Over the past few years, the USAID-funded Climate Change Adaptation, Thought Leadership and Assessments (ATLAS) project has been examining the relationship between temperature and rainfall trends and diarrheal disease and malaria rates in Mozambique.

At the September Adaptation Community Meeting, Climate Vulnerability and Adaptation Specialist Fernanda Zermoglio will provide the latest research and findings from this work, as well as what is being done to strengthen Mozambique’s health system preparedness and response.

Thursday, September 21, 2017
4:00 pm – 5:30 pm ET

Location:
Chemonics International, Inc.
1717 H St. NW, Washington, DC 20006

To join remotely:
Online webinar – https://meet93445775.adobeconnect.com/september2017/
*If it is your first time using Adobe Connect please allow for up to 15 minutes for the plug-in to download before you can join the webinar.

For more details and registration, click here.

Speaker:
Fernanda Zermoglio has been on the forefront of climate change adaptation science, assessment methodology, programming and policy for the past 15+ years. A geographer with a detailed knowledge of climate modeling and various adaptation methodologies, she has synthesized applied research, pragmatic tools and knowledge-sharing platforms to inform the design, implementation and integration of climate adaptation assessments across a number of countries, in support of various donors and local governments. Since 2014 she has been the Climate Vulnerability and Adaptation Specialist on the DC-based ATLAS project.

Check out the Adaptation Community Meetings page on Climatelinks to find: 1) information on upcoming meetings, 2) recordings of previous meetings organized by category and 3) post-event blogs.

International Health Student Committee (IHSC) Career Development Webinar

Join the APHA International Health Student Committee for a Career Development webinar with Deborah Wilson, RN, and MPH candidate at the Johns Hopkins Bloomberg School of Public Health for a discussion of her recent experiences in the Ebola “hot zone.”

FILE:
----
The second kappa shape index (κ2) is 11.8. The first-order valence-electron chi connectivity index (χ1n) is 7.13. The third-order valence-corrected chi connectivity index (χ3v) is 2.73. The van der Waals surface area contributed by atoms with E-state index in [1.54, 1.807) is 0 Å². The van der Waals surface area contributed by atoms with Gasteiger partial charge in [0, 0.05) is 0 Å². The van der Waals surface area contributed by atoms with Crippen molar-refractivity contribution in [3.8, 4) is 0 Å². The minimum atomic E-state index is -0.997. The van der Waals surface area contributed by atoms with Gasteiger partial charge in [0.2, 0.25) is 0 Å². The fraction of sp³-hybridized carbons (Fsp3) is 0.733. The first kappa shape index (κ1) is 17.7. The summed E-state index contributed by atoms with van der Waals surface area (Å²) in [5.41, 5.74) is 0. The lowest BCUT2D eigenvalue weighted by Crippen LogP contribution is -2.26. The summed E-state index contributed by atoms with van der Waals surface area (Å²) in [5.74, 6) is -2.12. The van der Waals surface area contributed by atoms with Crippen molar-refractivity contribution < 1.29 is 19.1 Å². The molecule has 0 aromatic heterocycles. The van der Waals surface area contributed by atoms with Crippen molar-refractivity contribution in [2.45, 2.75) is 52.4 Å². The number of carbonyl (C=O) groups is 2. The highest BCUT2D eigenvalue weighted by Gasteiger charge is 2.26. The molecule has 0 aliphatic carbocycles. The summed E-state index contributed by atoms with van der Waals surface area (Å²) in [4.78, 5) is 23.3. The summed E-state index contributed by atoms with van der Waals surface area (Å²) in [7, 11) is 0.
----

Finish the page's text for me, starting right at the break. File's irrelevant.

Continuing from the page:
September 27th, 2017 @ 5:30 pm

Click here to register. Contact – apha.ihsc.careers@gmail.com

 

sept webinar

CUGH Webinar, Global Health at the Centers for Disease Control and Prevention, Now Available

CUGH recently hosted a webinar on Tuesday, August 8, 2017 entitled Global Health at the Centers for Disease Control and Prevention. The recording and slides are now available:

About the Webinar:

Disease knows no borders. CDC’s global activities protect Americans from major health threats such as Ebola, Zika, and pandemic influenza and adverse economic impact. CDC detects and controls outbreaks at their source, saving lives and reducing healthcare costs. As importantly, CDC helps other countries build capacity to prevent, detect, and respond to health threats through its work. The knowledge and lessons learned from CDC’s work abroad are critical to our public health efforts at home, and to protecting Americans.

CDC works in more than 60 countries, working with ministries of health, the World Health Organization (WHO) and many other partners on the front lines where outbreaks may occur. It addresses global health crises that can extend beyond the health sector to contribute to creating more stable societies, including the growing burden of non-communicable diseases.

Join Dr. Hamid Jafari, CDC Center for Global Health Principal Deputy Director, as he walks us through the structure and activities of CDC’s global health center in the United States and abroad.